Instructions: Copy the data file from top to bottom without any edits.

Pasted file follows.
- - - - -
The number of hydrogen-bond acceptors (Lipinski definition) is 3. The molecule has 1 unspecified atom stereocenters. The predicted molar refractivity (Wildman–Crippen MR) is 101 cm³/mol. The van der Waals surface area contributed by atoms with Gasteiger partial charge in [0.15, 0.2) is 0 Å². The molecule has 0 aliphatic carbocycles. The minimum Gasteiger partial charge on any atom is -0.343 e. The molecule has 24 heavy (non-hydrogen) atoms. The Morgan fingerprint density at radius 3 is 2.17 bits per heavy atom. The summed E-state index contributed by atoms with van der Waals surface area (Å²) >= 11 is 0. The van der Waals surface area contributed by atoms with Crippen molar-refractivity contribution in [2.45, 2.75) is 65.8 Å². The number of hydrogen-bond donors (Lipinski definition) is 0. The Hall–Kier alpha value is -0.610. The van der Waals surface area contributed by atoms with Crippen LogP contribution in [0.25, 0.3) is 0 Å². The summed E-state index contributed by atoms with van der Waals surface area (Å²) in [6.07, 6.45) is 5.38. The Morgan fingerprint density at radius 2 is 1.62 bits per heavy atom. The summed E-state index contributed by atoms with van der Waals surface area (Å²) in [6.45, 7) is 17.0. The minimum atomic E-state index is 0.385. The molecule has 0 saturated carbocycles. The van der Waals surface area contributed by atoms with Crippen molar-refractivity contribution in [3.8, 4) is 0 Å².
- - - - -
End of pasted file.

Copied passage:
The number of hydrogen-bond acceptors (Lipinski definition) is 3. The molecule has 1 unspecified atom stereocenters. The predicted molar refractivity (Wildman–Crippen MR) is 101 cm³/mol. The van der Waals surface area contributed by atoms with Gasteiger partial charge in [0.15, 0.2) is 0 Å². The molecule has 0 aliphatic carbocycles. The minimum Gasteiger partial charge on any atom is -0.343 e. The molecule has 24 heavy (non-hydrogen) atoms. The Morgan fingerprint density at radius 3 is 2.17 bits per heavy atom. The summed E-state index contributed by atoms with van der Waals surface area (Å²) >= 11 is 0. The van der Waals surface area contributed by atoms with Crippen molar-refractivity contribution in [2.45, 2.75) is 65.8 Å². The number of hydrogen-bond donors (Lipinski definition) is 0. The Hall–Kier alpha value is -0.610. The van der Waals surface area contributed by atoms with Crippen LogP contribution in [0.25, 0.3) is 0 Å². The summed E-state index contributed by atoms with van der Waals surface area (Å²) in [6.07, 6.45) is 5.38. The Morgan fingerprint density at radius 2 is 1.62 bits per heavy atom. The summed E-state index contributed by atoms with van der Waals surface area (Å²) in [6.45, 7) is 17.0. The minimum atomic E-state index is 0.385. The molecule has 0 saturated carbocycles. The van der Waals surface area contributed by atoms with Crippen molar-refractivity contribution in [3.8, 4) is 0 Å².